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RSA Europe 2013: “Anonymity is the Enemy of Privacy”, says RSA Chairman

Art Coviello during his opening keynote address at RSA Europe 2013. All rights reserved by RSA Conference
Art Coviello during his opening keynote address at RSA Europe 2013. All rights reserved by RSA Conference

Alluding to recent disclosures regarding US government surveillance, Coviello said “There are absolutely legitimate concerns about having network activity monitored at a very granular level”, adding that privacy of the user should be a consideration. During his opening keynote address at this year’s RSA Europe conference in Amsterdam, he recalled that some customers have refrained from deploying technologies that would protect their own – and customers’ – privacy, for fear that it would violate the privacy of their own employees.

“Of course, that conundrum ignores the fact that the exact same exact technology would protect those workers’ privacy. This demonstrates the consequence of pitting security against privacy”, he asserted. Coviello called for a proper “alignment” between security and privacy, drawing a parallel between the opposite poles of a magnet. “Aligned, they each attract each other”, he said, “forming a powerful bond.”

Coviello stressed that having both security and privacy is not impossible. “But we must align the two in an environment that can be trusted by everyone”. He described a three-legged approach that included the application of transparency, strong governance, and technology that can ensure this proper balance, calling it “the only way privacy is still possible today, given the open, interconnected nature of our digital world.”

He nonetheless admitted that monitoring data flows for anomalies on such a wide scale has the potential for misuse and cautioned against the development of a Big Brother state that would severely curb innovation. “We must strike a balance between the extremes of an Orwellian oversight of the people, using our networks, and an equally dogmatic allegiance to anonymity, which in reality is the enemy of privacy.

Repeating the words “Anonymity is the enemy of privacy”, Coviello said that digital adversaries desire such anonymity to misuse data without fear of being caught or prosecuted. “We must be transparent”, he added, calling it the largest problem facing the public today. As part of this transparency, as he outlined, governments must explain to people how they are monitoring network activity, and that they are doing so to protect both the privacy and security of citizens.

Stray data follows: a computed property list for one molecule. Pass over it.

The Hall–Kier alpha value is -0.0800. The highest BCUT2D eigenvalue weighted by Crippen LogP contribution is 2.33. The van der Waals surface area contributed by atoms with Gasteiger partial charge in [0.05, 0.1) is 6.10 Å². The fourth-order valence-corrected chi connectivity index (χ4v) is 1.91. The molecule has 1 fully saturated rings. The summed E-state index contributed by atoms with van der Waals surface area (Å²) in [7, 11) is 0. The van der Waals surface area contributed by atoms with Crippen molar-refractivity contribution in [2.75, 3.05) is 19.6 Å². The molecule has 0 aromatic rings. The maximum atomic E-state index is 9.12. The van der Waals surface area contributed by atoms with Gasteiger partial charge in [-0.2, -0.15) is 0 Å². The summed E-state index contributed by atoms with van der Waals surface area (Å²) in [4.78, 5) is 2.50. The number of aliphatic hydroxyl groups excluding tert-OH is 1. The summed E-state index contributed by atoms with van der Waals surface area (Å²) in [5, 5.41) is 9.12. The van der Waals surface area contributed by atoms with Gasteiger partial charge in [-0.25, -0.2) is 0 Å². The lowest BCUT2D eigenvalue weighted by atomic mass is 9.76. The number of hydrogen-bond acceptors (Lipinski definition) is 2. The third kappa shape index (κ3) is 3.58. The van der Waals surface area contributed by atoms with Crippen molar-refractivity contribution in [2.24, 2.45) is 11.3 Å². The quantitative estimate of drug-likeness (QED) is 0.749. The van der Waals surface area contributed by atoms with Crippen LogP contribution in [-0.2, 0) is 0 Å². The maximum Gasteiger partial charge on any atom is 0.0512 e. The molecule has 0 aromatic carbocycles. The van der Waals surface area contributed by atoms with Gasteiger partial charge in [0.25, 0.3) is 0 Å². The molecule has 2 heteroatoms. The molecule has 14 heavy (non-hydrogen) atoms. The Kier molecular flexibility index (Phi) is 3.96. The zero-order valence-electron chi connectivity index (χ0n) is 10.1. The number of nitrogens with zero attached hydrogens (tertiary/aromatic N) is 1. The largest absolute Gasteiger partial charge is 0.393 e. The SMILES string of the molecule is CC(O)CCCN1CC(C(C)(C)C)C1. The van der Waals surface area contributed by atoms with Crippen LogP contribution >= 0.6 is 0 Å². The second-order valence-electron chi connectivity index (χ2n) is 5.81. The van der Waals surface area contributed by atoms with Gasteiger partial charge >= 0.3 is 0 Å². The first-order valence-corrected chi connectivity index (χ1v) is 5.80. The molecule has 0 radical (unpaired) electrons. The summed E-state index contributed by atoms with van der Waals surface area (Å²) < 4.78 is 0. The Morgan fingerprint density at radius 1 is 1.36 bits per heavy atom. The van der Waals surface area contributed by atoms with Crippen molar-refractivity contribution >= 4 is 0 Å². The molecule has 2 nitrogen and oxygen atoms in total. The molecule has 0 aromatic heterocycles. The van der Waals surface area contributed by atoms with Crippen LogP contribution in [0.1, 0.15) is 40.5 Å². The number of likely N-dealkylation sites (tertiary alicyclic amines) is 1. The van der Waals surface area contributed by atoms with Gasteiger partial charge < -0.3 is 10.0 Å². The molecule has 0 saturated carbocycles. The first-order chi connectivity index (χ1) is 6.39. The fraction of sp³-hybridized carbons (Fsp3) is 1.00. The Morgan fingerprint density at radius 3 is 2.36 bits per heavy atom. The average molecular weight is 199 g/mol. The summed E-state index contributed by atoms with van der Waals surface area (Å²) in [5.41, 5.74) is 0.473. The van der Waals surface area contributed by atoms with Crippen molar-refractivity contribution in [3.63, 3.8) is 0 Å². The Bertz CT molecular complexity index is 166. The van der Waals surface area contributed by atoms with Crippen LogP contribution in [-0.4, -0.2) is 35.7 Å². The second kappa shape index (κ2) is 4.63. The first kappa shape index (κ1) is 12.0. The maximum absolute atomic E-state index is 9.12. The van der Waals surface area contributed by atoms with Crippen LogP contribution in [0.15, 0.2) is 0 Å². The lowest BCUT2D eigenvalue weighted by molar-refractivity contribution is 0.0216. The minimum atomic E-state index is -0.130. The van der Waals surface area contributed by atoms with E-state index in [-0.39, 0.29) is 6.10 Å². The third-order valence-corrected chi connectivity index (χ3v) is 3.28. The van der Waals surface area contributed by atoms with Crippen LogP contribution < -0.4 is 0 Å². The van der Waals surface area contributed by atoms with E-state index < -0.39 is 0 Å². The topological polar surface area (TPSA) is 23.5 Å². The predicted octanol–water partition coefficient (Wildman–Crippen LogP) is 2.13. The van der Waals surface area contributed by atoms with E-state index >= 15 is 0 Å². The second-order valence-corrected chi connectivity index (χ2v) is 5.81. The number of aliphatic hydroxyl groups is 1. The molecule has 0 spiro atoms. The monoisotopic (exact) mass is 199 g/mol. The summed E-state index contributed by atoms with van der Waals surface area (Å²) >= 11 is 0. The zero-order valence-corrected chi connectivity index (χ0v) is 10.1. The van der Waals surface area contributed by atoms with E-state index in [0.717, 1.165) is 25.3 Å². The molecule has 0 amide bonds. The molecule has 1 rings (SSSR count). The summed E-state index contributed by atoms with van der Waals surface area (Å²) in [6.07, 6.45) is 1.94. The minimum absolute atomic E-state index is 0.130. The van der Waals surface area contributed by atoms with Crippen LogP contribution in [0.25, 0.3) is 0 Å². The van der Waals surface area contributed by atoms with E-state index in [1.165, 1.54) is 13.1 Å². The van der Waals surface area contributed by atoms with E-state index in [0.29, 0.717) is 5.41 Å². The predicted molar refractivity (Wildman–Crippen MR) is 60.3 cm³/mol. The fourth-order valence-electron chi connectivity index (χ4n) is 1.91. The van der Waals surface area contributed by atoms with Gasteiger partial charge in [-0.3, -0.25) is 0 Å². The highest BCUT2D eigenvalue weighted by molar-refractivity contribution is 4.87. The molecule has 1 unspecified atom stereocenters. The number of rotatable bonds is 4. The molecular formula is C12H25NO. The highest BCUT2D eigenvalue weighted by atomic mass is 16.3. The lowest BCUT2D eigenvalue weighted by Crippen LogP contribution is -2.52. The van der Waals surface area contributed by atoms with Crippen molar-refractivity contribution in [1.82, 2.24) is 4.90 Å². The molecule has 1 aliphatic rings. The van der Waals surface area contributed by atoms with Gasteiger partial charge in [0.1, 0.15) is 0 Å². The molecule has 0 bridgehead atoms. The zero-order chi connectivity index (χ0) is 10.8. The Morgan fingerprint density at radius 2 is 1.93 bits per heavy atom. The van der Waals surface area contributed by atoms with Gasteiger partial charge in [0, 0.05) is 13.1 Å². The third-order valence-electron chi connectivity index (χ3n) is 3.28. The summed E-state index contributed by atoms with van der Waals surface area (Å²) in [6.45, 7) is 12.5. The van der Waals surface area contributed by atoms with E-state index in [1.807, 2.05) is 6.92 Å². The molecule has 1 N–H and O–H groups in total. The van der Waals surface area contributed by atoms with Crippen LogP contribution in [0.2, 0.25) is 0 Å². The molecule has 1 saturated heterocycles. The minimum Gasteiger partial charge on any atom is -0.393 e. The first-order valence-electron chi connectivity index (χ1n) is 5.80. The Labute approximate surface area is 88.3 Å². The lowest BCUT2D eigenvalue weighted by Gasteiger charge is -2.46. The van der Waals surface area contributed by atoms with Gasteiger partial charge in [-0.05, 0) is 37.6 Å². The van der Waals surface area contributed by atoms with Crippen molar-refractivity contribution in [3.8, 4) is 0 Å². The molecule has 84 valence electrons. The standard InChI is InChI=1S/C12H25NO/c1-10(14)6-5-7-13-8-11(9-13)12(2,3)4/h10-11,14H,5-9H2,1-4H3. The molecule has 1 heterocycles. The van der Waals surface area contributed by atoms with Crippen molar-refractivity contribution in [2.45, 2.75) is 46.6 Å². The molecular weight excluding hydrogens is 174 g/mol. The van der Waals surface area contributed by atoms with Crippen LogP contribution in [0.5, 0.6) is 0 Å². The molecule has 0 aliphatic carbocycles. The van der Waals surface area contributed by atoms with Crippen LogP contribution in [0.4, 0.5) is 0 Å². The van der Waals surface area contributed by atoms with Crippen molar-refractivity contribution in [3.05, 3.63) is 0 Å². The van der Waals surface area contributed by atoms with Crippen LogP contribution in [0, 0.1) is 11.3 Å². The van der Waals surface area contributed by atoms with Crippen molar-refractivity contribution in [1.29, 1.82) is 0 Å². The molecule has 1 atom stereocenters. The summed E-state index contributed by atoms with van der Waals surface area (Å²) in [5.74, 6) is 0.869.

Intelligence-driven Security

Coviello also touched upon how Big Data analytics can provide a wealth of actionable information for security professionals, but at the same time aggregates this data for possible misuse by hackers. Add to this, he noted, the billions of IP-connected devices that are anticipated along with never-ending streams of personal information that users volunteer via “social media sites and vendor loyalty programs, unwittingly it also gives our adversaries new avenues of attack that we have paved ourselves.”

As a result, said the RSA chairman, “traditional methods of defense are increasingly ineffective”, along with a disappearing perimeter. “Physical infrastructure will be harder and harder to protect, and traditional security controls are becoming obsolete. We are in danger of being overwhelmed by these changes to our environment.”

Far from the gloomy picture Coviello created, he asserted confidence in the infosec industry’s gradual shift toward an intelligence-driven security model. “[It] promises a radically different, much more effective model of security using Big Data thinking and technologies”, he said, and the process begins with a more comprehensive understanding of the risks that organizations face.

“In this model, more agile and dynamic controls – that can react to facts and circumstances – replace those outdated perimeter ones”, Coviello explained. “These controls will have their own analytic capability (intelligence) to detect and respond to attacks in a timely manner, preventing [data] loss.”

The key to a more effective, intelligence-driven security strategy is providing context, he concluded – an ability to not simply aggregate data, but develop a comprehensive picture of attackers, their methods, and security risks. Such context includes the integration of security controls that can interact and inform each other, and intelligence gathering on potential attackers, network traffic, and user behavior. Coviello drew a comparison between such a strategy, and those employed by law enforcement on a local level, saying that security technology needs to be more like the beat cop who is intimately familiar with “normal” activity in his/her neighborhood, whereas most technology acts more like a police headquarters, collecting information but lacking this intimate, site-specific knowledge.

“When we comprehensively understand the context of normal behavior – people and the flow of data over networks – we are able to transcend the reactive models of the past to more clearly and quickly spot even the faint signal of any impending attack…in the midst of an increasingly noisy environment”, he said. “This is what makes intelligence-driven security future proof. It eliminates the need for prior knowledge of the attacker or their methods because no matter how clever, sophisticated, stealthy, and well-resourced our adversaries are, at some point – if they are to gain value from their actions – they will have to do something out of the ordinary.”

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